In Recent Record Settlement with Uber, State Attorneys General Issue Clear Message: Sweep a Breach Under the Rug and It Will Cost You

You don’t have to be a user of its ride-sharing services to know that in 2016, Uber was the victim of a massive data breach involving the theft of personal information belonging to about 57 million of its riders and drivers, including names, phone numbers, and driver’s license information.

While disturbing and perhaps disappointing too, the fact that Uber suffered a breach is not, in and of itself, all that surprising.  At least, not in today’s climate where large breaches are reported on an almost daily basis.  What was surprising, however, is how Uber reacted.

Rather than implement its breach response plan and notify affected individuals as required under state law, and perhaps even offer credit monitoring as a showing of good faith, Uber did the unthinkable: it turned itself from the victim into the villain by actively concealing the breach and paying the cyber criminals $100,000 to keep them from disclosing any details.  What’s worse, Uber’s security officials apparently even kept the breach a secret from Uber’s own board members.  When it eventually discovered the breach, the board provided the required notice.  By that time, however, it was already too late.  More than a year had passed between the breach and the time notice was finally given.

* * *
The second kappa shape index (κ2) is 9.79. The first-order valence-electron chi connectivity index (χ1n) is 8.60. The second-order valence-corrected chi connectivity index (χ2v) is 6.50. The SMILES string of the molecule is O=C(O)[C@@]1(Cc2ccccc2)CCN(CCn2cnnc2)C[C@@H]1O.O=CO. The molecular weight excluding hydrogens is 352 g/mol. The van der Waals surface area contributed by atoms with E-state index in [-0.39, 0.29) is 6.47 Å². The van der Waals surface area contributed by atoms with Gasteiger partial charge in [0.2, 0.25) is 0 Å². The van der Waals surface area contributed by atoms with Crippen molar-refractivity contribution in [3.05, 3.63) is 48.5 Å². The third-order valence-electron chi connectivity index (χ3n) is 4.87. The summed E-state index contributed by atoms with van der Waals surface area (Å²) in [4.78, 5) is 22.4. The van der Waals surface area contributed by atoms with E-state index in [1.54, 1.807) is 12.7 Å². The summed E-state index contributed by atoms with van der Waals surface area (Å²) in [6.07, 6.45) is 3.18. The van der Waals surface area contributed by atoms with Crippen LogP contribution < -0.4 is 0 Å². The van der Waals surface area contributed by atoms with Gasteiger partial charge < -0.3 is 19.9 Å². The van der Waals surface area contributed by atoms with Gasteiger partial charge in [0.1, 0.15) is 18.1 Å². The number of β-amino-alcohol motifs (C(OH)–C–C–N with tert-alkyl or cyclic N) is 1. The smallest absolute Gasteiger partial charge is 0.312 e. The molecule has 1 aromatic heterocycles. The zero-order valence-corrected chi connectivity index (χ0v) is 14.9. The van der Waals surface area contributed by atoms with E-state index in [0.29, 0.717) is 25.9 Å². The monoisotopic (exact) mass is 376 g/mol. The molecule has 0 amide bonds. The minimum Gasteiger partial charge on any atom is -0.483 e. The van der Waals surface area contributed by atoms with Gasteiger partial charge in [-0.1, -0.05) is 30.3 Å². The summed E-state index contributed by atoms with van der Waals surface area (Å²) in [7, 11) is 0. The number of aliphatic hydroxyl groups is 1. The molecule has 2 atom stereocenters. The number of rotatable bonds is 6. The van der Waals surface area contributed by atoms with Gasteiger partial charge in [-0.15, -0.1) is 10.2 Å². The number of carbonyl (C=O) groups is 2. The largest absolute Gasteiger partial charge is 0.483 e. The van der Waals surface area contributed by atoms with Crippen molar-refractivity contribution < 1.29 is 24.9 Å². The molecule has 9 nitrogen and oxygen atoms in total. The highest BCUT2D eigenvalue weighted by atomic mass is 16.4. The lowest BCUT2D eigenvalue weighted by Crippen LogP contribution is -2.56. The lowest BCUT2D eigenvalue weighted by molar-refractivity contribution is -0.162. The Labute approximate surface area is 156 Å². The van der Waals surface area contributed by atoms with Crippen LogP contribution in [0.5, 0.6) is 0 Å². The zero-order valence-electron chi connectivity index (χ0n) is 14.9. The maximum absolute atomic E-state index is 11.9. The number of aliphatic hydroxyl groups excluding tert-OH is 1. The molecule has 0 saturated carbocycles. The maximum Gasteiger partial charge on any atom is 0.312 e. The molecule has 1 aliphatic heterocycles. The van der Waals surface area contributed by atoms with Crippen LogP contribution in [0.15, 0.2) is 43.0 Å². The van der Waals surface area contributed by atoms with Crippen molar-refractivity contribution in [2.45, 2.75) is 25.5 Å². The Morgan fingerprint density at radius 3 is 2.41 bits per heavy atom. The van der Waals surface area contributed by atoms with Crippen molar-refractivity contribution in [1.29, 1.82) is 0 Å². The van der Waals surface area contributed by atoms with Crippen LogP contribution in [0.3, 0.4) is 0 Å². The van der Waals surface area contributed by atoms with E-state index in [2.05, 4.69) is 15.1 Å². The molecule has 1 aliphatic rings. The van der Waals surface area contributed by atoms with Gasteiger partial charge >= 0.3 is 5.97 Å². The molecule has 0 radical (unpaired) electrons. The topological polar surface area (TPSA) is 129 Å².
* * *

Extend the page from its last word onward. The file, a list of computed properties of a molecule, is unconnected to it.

Of course, this didn’t sit well with governmental authorities.  A breach that Uber initially thought it could keep under wraps for the hush sum of $100,000 ultimately turned out to be a $148 million liability.  That’s the amount of the settlement, announced on September 26, 2018, that will be paid by Uber in a deal stuck with all 50 states’ attorneys’ generals for failure to provide timely breach notification, including in violation of New York’s General Business Law Section 899-aa, which requires notice of a breach to be given “in the most expedient time possible and without unreasonable delay.”  And that settlement payment is just the start of it.  Uber also must, in accordance with the deal it struck, implement new data security policies, engage an outside professional to audit its security efforts on a regular basis, and implement any improvement recommendations that may be made by way of the auditing procedure.

What are the lessons from the Uber debacle? In today’s threat landscape, breaches, even huge ones, are a given. Certainly, an organization must prepare for them.  An organization must also commit itself to doing the right thing:  disclosing as required by law.  All too often, the response to a breach can be to protect one’s own job first or ignore what appears at first to be a small problem.  Addressing these tendencies head-on can help avoid the kind of self-preservation maneuvers seen at Uber.  Your employees must be empowered to speak up in relation to a breach, as well as understand the consequences to the organization if they don’t.  If an organization fails to address these challenges, the price tag may be much higher than any hush money or potential ransom paid to a threat actor.  As the Uber settlement has shown, the states mean business when it comes to proper notification, and they will band together to seek steep relief if you attempt to sweep a breach under the rug.

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